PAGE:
bio | website | nd.edu/~lnicolae |
---|---|---|
location | University of Notre Dame | |
age | 50 | |
visits | member for | 3 years, 7 months |
seen | 18 hours ago | |
stats | profile views | 6,656 |
I do mostly geometry and topology, with an analytic bias. For the past few years Morse theory has popped up in my research, but not in a conventional way.
Jul 16 |
awarded | Nice Answer |
Jul 8 |
comment |
Inverse problem of Chern Classes
The proof is simple.Any complex line is the pullback of the tautological line bundle over $\mathbb{CP}^\infty$. Next you observe that $\mathbb{CP}^\infty$ is a $K(\mathbb{Z},2)$. |
Jun 25 |
comment |
Complex structure on $S^6$ gets published in Journ. Math. Phys
The question raised is a valid one, though it could be slightly edited to sound less confrontational. Closing this discussion, would do a great disservice to the math community and smacks of censorship. |
Jun 20 |
answered | Axiomatic explanation of why the volume of a parallelepiped is equal to the area of its base times its height |
Jun 10 |
awarded | Nice Answer |
Jun 3 |
comment |
Is this differential identity known?
The Fourier transforms of the distributions $(1+x^2)^\lambda$, $\lambda\in\mathbb{C}$, are studied in vol.1 of Gelfand and Shilov's book Generalized Functions, Chap.II, Sec. 2.6. The identity you discovered behaves nicely with respect to the Fourier transform and maybe it follows from the mountain of formulas in the above book. |
Jun 3 |
comment |
Sobolev spaces on compact manifolds
It would work once you show that $P :H^2(M)\to L^2(M)$ is onto. It is not clear to me why, when $M$ is noncompact, the operator $P$, viewed as an unbounded operator $L^2(M)\to L^2(M)$ with domain $H^2(M)$, is self-adjoint. |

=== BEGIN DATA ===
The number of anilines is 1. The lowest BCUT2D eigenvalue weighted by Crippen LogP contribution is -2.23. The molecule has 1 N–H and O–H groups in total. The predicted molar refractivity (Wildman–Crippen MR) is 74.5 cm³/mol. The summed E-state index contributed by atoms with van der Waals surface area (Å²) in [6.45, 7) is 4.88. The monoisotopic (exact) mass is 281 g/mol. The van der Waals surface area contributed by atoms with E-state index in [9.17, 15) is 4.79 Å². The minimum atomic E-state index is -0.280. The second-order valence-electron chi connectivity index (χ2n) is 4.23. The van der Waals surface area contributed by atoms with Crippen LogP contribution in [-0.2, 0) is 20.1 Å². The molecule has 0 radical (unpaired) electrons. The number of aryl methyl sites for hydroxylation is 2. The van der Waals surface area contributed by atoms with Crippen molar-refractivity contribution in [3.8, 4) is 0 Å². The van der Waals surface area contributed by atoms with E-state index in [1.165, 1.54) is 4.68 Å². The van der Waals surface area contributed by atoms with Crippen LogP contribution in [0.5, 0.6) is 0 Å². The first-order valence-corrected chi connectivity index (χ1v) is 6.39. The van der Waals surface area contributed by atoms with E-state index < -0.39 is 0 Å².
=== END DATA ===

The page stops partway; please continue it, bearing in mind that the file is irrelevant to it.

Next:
Jun 2 |
awarded | Informed |
May 31 |
comment |
Is this a rational function?
By decomposing a rational unction into simple ractions you can get the answer to your question(s). |
May 28 |
comment |
Perturbation of a Fredholm sections which preserves compactness of 0-set
@MadsR.Bisgaard In concrete examples compactness is typically achieved by first obtaining a priori estimates (this is the tricky part) and then invoking some compact embedding results. In the case of symplectic Floer theory or contact homology the compactness is the major headache. |
May 27 |
awarded | Nice Answer |
May 27 |
comment |
Perturbation of a Fredholm sections which preserves compactness of 0-set
The tricky part is the compactness of the zero set. This requires some additional conditions on the original section and the nature of perturbation. The transversality is a consequence of Sard's theorem. |
May 27 |
comment |
Perturbation of a Fredholm sections which preserves compactness of 0-set
You need not feel uncomfortable. In the stated generality the result is not obvious. To obtain such a result you need to have some additional information about the Banach spaces involved, and some additional information on the original section $s$ so that you can get a bit of compactness. |
May 27 |
revised |
$A \wedge A \wedge A$ in Chern-Simons
added 5 characters in body |
May 27 |
answered | $A \wedge A \wedge A$ in Chern-Simons |
May 26 |
comment |
What is the probability that a Gaussian random variable is the largest of three Gaussian random variables?
I have added the word independent in the statement of your question. |
May 26 |
revised |
What is the probability that a Gaussian random variable is the largest of three Gaussian random variables?
added 14 characters in body |
May 26 |
comment |
What is the probability that a Gaussian random variable is the largest of three Gaussian random variables?
Are the variables independent? |
May 21 |
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About supersolvable Lie algebras
@YCor For simplicity, but I believe it should be true for arbitrary fields of characteristic $0$. |
May 21 |
revised |
About supersolvable Lie algebras
added 635 characters in body |